The expectation is that this New Zealand reporting standard would be developed in line with the recommendations of the Task Force on Climate-related Financial Disclosures (TCFD).These recommendations are recognised as international best-practice for climate related financial disclosures.However, the XRB has the challenge of drafting requirements that are New Zealand appropriate and achieve a balance between the cost benefit trade-offs.

Likely effective date?

Assuming Parliamentary approval of the legislation amendment, and the creation and issuance of a suitable reporting standard, 2023 is likely to be the earliest date for these disclosures to be mandatorily required.

It is worth noting though that some New Zealand entities are already voluntarily reporting climate change risk information in response to the growing importance of this risk to their stakeholders.Additionally some other entities may wish to voluntarily choose to disclose such risks to help assure their stakeholders of the sustainability of their strategy, such as large charities.


There are a few.Here are some of the main ones that spring to mind:

  • Keeping this important issue on the Parliamentary agenda - particularly amidst the social and economic disruption caused by COVID – 19
  • The XRB drafting a suitably pragmatic, on point standard appropriate for New Zealand that aligns with the best of international thinking but is not over-engineered, overly complex or a costly compliance burden.  
  • Gaining acceptance and buy in from reporting preparers will be key. To be frank however, if there are significant entity boards not already starting to seriously consider the risks of climate change on their organisation, their strategy and business models, and the broader economy, then I fear for them.
  • Comparability and usefulness of information for investment decision making. Ultimately, the real value of reporting comes when its actively used and applied.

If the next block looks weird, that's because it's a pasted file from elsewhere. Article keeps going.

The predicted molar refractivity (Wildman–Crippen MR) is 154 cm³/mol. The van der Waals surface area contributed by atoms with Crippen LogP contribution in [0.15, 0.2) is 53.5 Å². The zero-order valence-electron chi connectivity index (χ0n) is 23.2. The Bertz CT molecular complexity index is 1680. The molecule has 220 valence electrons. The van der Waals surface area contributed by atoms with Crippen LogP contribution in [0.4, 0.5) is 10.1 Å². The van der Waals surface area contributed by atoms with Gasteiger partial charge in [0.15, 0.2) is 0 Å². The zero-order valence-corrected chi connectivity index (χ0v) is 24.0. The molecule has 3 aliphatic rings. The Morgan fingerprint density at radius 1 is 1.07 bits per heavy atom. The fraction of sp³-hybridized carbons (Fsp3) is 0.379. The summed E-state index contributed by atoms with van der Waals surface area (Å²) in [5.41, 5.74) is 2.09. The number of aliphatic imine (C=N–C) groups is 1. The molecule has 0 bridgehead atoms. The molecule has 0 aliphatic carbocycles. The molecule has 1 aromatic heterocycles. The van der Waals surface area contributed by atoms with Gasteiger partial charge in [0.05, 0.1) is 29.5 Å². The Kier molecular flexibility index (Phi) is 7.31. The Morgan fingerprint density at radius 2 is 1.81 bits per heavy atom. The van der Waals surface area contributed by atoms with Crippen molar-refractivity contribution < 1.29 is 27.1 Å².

The opportunity

It is a truism, but at the heart of challenge lies opportunity.Climate risk reporting has the potential to lead to more sustainable practices and improved business models in Aotearoa New Zealand. Our opportunity is in capitalising, rather than resisting, climate risk reporting and harnessing our natural and unique attributes.

The opportunity to truly integrate a Te Ao Māori world view and adopt kaitiakitanga / long-term stewardship philosophy of the whenua into our businesses, our economy, and our financial systems, cannot and should not be underestimated. 

As an island state with abundant natural resources, such as clean energy, we can cope better with climate change than many other nations.  We can also build on our existing reputation and brand internationally and make New Zealand products and services even more desirable, and therefore valuable, in global markets.

We are also a nation of highly capable people backed by innovative organisations.  We can balance creativity with pragmatism and be nimble and quick to seize opportunities.  Aotearoa New Zealand can lead the way and be a role model for the world by demonstrating what is possible and encourage others to make positive change.

Parting thought?

Clearly, the climate emergency presents potentially significant risk to organisations and communities. But, as I’ve discussed, it also presents some interesting and strategic opportunities.  The trick will be to use awareness (to paraphrase Eckhart Tolle) as an “agent for change” so first and foremost we must be aware of the climate risks we face. Climate risk reporting will be vital to that.

We only have one planet, and the clock, (or is it time bomb?) is ticking...  

Disclosure note:  Craig is the chair of the XRB’s External Reporting Advisory Panel.  The views expressed here are his own.